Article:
"Wait, you mean I have to clean my dog's ears?"
Yes, not only is it necessary for you to clean your dog's ears, but is an important part of what should be your dog's routine grooming. While not all dog breeds need to have their ears cleaned constantly, some require cleaning more than others. Especially those breeds that are prone to ear infections. Bear in mind, your focus should be on the external ear canal. This is where the bulk of any earwax and debris is likely to build up, which in turn can lead to serious ear infections.
Even if your pup likes to have the inside and outside of his ears scratched and rubbed, there is a good chance he is not going to like it when you start trying to clean them out. As you are cleaning his ears, be on the lookout for foul odors, discharge, redness, excessive scratching, swelling, masses, or pain in the area. These are all possible indications of an ear infection that may require treatment by your pup's vet.
Cleaning your dog's ears should be a part of his monthly grooming. If you don't stay on top of this task, he could end up with serious damage or hearing loss. If you are not comfortable doing this, take your pup to see his vet and he should be able to teach you how to clean the ears without hurting your pup. Just take your time, pay attention to what you are doing, and, most of all, be gentle.
As my dog has very small ears they are difficult to clean because she becomes sensitive and wriggles around the vet is not an option as she needs them cleaned fortnightly to control buildup as recommended by my vet how can I get her to stay still while I clean her ears
Hello Audrey, Paisley looks like a fun and loving dog! The most important thing when teaching her to hold still for her ear cleaning is to make the procedure a positive thing. Sometimes our pets will act in a negative way and when we stop cleaning the ears because of it, they learn that bad manners or aggression gets us to stop. First, make sure that she has had a thorough cleaning by the vet. Then, over the two week period between cleanings, handle her ears when cuddling and make touching her ears often part of her regular grooming routine. Start with short cleaning sessions, making them longer each time. (Don't wait the two weeks - use your cotton ball to rub inside her ears in between cleanings so that she gets used to the sensation.) I hope this helps! Until Paisley becomes a pro, visit the vet or groomer for a cleaning once a month.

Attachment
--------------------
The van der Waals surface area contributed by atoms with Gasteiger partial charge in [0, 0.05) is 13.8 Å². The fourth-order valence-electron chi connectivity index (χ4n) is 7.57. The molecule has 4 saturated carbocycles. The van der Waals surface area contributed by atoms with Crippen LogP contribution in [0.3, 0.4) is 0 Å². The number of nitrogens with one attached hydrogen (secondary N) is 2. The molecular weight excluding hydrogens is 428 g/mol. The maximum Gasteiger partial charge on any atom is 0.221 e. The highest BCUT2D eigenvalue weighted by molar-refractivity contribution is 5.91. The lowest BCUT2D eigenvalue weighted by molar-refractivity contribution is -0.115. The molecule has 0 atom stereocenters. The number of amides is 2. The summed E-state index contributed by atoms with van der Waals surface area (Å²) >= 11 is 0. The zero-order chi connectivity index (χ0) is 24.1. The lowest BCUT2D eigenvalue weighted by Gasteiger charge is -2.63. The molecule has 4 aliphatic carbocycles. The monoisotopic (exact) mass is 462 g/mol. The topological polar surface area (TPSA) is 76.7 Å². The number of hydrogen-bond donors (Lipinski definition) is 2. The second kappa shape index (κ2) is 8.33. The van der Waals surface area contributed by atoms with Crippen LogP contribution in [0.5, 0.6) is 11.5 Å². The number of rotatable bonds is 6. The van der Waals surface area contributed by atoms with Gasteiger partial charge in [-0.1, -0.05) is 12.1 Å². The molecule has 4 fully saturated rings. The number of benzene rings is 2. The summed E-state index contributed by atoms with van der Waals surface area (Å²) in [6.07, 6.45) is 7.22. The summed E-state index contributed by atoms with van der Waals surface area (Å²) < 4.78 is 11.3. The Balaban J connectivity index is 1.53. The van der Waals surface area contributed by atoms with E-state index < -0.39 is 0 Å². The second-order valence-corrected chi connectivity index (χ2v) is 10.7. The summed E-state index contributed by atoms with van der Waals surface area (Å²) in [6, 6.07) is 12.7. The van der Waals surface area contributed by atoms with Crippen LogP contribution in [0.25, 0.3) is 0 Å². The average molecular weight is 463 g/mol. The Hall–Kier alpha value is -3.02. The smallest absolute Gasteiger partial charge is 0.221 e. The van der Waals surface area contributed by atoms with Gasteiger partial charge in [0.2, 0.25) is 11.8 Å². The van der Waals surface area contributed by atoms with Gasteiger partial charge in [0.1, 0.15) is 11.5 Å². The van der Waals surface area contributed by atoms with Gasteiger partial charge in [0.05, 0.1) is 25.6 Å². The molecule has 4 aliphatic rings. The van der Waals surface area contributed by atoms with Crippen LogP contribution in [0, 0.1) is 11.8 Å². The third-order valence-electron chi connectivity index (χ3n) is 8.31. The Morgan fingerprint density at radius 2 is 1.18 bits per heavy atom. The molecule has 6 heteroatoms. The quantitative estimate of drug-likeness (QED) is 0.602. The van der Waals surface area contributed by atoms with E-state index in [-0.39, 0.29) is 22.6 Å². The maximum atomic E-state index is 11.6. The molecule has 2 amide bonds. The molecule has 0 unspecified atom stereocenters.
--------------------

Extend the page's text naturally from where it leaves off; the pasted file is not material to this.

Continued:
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My poodle has very thick hair inside his ears and he has a history of getting ear infections because of it. I have tried plucking the hairs with ear powder, but he hates it and sometimes would snap at me or bite me (he’s a rescue). I’ve also tried using a hemostat and it has the same effect. Sometimes he gets so sensitive he would be so on edge and be very afraid of me and avoiding me afterward. How can I make it as painless as possible? Is shaving the hair an option? I don’t want to stick any sharp tools like scissors in his ear for obvious reasons.
Hi Iana, I'm sorry to hear about your troubles with plucking Floppy's ear hair. Ear powder is the best way to get a grip on the hair and pluck it out as painlessly as possible. Unfortunately, shaving in the ear canal is not an option. What I would suggest is plucking very small amounts of hair at a time, a little every night. Try giving him treats if he is motivated by them. Once Floppy decides you're done, don't push it. You can try more the next day. If you are unable to get anything accomplished. Your groomer or vet should be able to preform this task for you for a fee. Best wishes, Paige
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